The Galivant went dark ten years ago. We’d expected to hear from them for thirty years total, but contact ended five years early. There was no reason it should have happened. They were still within range of the communication stations, then. They were no reports of malfunctions, nothing that would interfere. They signed off as per normal one night, and never made contact again.
We kept trying, of course. For those five years of expected contact, we attempted to raise them every day. For another year or two after that, we kept trying on an increasingly irregular basis, simply because we thought they might be in range for a little while longer. After that, well, even the most optimistic interpretations of the specs said it was impossible. So, for three years, no one has even attempted to contact the Galivant and we’ve long since given up on them. Something happened, maybe overnight, maybe over a period of no contact, but something happened and the Galivant was lost.
Three days ago, the Galivant made contact. Thing is, they checked in as though it were the next morning, not ten years later. They asked for the old operators, wondered why so many people on staff had turned over, and seemed genuinely shocked to find out we had a new director. As soon as the people in the control room realized what was going on, that this wasn’t some sort of trick, we got the doctors out to tell us what we should do. After all, that sort of shock, who knows how they’ll react, especially when they’re so far from Earth.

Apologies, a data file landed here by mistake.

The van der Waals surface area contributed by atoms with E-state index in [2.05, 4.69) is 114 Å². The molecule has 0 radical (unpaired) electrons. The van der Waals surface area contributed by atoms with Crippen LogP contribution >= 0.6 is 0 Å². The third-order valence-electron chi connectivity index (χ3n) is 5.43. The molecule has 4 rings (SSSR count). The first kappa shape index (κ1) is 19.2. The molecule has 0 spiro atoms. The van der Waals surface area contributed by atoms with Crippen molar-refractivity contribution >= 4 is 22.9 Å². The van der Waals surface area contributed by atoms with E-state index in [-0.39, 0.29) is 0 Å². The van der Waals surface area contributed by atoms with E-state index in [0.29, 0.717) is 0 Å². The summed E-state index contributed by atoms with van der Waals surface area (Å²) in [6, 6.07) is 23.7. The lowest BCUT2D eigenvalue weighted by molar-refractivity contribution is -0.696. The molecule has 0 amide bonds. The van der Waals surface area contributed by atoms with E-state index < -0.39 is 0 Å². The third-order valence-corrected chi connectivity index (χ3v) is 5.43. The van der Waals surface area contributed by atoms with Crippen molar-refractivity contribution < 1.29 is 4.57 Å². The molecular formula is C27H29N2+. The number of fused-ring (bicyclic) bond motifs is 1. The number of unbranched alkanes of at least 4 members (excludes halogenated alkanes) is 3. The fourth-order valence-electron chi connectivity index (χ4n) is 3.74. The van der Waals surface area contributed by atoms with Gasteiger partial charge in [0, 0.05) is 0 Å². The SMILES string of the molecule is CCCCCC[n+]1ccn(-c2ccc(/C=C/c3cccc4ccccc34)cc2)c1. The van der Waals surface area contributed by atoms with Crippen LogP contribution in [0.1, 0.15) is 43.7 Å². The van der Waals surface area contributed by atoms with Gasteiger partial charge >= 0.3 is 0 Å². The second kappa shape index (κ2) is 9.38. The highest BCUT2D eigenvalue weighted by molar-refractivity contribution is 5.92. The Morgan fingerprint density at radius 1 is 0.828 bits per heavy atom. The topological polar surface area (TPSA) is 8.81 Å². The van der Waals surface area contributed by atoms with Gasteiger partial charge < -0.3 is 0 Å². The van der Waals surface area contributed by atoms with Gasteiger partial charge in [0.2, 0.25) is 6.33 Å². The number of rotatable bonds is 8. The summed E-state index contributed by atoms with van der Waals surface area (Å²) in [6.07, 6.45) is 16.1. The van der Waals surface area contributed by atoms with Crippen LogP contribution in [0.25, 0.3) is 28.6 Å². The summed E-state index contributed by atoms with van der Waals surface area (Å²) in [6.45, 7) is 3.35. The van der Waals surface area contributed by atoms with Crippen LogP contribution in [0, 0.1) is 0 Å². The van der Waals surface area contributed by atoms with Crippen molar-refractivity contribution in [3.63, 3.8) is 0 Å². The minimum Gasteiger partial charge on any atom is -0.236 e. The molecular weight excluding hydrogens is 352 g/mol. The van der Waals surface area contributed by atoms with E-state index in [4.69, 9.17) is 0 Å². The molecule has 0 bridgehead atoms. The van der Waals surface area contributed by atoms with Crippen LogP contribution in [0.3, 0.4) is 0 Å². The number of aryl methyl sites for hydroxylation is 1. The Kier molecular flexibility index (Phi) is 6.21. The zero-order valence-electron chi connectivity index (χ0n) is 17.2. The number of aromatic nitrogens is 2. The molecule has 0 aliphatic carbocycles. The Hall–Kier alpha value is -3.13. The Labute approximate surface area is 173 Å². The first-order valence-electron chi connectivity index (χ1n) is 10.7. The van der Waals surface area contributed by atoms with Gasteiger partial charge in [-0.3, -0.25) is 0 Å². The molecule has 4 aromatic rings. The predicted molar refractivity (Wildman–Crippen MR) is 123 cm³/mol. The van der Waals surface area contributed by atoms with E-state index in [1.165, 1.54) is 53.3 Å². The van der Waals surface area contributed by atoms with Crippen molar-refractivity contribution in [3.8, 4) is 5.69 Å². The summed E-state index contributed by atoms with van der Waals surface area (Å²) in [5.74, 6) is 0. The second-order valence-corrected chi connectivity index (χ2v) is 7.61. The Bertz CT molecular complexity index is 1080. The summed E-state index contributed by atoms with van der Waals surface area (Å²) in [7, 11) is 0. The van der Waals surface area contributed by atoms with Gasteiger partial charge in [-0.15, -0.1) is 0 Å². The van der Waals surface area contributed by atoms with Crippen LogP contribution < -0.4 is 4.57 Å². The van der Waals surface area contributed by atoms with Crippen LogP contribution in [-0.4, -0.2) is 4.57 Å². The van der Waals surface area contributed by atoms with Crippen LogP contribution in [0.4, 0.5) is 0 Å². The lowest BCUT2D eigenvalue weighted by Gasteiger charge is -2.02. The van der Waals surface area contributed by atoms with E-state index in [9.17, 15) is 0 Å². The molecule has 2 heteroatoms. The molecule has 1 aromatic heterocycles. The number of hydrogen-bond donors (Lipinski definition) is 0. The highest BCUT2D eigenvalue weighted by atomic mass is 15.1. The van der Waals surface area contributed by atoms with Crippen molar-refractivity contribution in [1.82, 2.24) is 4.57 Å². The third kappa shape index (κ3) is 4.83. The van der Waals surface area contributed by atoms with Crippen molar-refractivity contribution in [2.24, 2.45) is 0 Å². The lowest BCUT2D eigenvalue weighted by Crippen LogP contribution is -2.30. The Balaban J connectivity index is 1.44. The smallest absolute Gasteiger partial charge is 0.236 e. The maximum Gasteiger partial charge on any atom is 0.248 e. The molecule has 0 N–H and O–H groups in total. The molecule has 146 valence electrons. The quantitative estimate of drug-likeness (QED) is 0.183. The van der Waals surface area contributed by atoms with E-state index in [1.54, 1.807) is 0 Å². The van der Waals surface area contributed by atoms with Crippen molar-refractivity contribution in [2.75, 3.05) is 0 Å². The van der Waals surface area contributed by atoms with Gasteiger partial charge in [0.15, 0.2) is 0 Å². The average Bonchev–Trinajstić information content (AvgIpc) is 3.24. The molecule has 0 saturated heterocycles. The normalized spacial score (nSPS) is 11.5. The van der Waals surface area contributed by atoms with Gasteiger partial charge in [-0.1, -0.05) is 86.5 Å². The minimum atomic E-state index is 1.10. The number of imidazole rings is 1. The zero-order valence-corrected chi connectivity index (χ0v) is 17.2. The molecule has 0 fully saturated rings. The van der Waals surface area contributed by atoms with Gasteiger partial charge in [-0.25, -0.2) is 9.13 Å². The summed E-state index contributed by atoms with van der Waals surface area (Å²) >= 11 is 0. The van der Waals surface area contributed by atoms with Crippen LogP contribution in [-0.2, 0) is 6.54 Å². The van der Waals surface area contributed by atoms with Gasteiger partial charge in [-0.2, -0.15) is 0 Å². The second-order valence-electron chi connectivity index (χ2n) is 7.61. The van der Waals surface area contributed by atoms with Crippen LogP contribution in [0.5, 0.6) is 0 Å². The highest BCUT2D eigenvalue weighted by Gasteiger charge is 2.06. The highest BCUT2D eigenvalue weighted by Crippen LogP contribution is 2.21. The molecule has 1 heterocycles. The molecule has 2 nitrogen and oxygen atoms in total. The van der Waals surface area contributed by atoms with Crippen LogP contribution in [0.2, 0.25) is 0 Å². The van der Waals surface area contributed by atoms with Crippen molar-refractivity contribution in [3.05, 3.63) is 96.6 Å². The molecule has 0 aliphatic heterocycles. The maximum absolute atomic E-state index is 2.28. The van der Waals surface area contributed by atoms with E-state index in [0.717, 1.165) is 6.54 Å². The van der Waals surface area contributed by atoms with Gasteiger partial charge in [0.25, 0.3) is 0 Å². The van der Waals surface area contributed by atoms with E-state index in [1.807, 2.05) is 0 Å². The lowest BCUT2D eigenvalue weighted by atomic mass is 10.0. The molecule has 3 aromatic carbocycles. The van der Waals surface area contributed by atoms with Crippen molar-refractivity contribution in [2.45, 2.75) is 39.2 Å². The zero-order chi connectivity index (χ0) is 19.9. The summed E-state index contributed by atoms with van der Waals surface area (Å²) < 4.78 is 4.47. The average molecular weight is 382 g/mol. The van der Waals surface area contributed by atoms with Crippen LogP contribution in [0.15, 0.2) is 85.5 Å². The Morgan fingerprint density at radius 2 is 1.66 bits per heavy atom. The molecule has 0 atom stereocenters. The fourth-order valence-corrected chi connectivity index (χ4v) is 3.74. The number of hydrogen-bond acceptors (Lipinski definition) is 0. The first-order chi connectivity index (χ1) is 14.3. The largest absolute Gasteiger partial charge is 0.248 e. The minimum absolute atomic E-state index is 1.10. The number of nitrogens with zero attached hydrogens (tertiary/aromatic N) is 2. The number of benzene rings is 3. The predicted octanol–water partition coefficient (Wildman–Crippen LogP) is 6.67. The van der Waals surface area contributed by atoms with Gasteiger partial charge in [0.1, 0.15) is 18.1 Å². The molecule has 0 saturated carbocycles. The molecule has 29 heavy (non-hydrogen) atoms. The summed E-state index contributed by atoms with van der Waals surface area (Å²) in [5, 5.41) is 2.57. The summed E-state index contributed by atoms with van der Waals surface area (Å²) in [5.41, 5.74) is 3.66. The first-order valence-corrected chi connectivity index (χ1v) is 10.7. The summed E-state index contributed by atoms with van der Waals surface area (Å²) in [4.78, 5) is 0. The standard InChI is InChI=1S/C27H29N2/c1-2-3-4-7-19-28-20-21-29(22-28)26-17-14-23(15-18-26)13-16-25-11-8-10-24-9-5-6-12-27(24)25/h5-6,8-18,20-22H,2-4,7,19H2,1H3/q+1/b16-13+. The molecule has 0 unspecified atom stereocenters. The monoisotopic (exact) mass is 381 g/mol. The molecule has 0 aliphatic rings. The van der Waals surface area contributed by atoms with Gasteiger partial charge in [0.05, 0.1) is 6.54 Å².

Instead, we asked them to give us detailed scans of the surrounding area, all the scans from “the previous night,” anything we could think of to try to find out what happened. But there’s nothing. It’s like they blipped out of existence and blipped back in without leaving so much as a tremor on any of their instruments.
We’d done scans of our own, of course, after contact ended. But we don’t have enough out there. That’s the whole point of their journey. They’re going off to establish a new base, and once it’s up and running, we’ll be able to string together communication stations, satellites to scan, everything we need to have even a hope of solving the problem. If we get it established now, well, it’s ten years too late.
But they’ve marked their position in space, anything that was picked up. We’ll have that whenever we send someone out that way, if we do. Because no one knows what happened to the Galivant in those ten dark years. No one knows, and we can’t be certain it won’t happen to anyone else.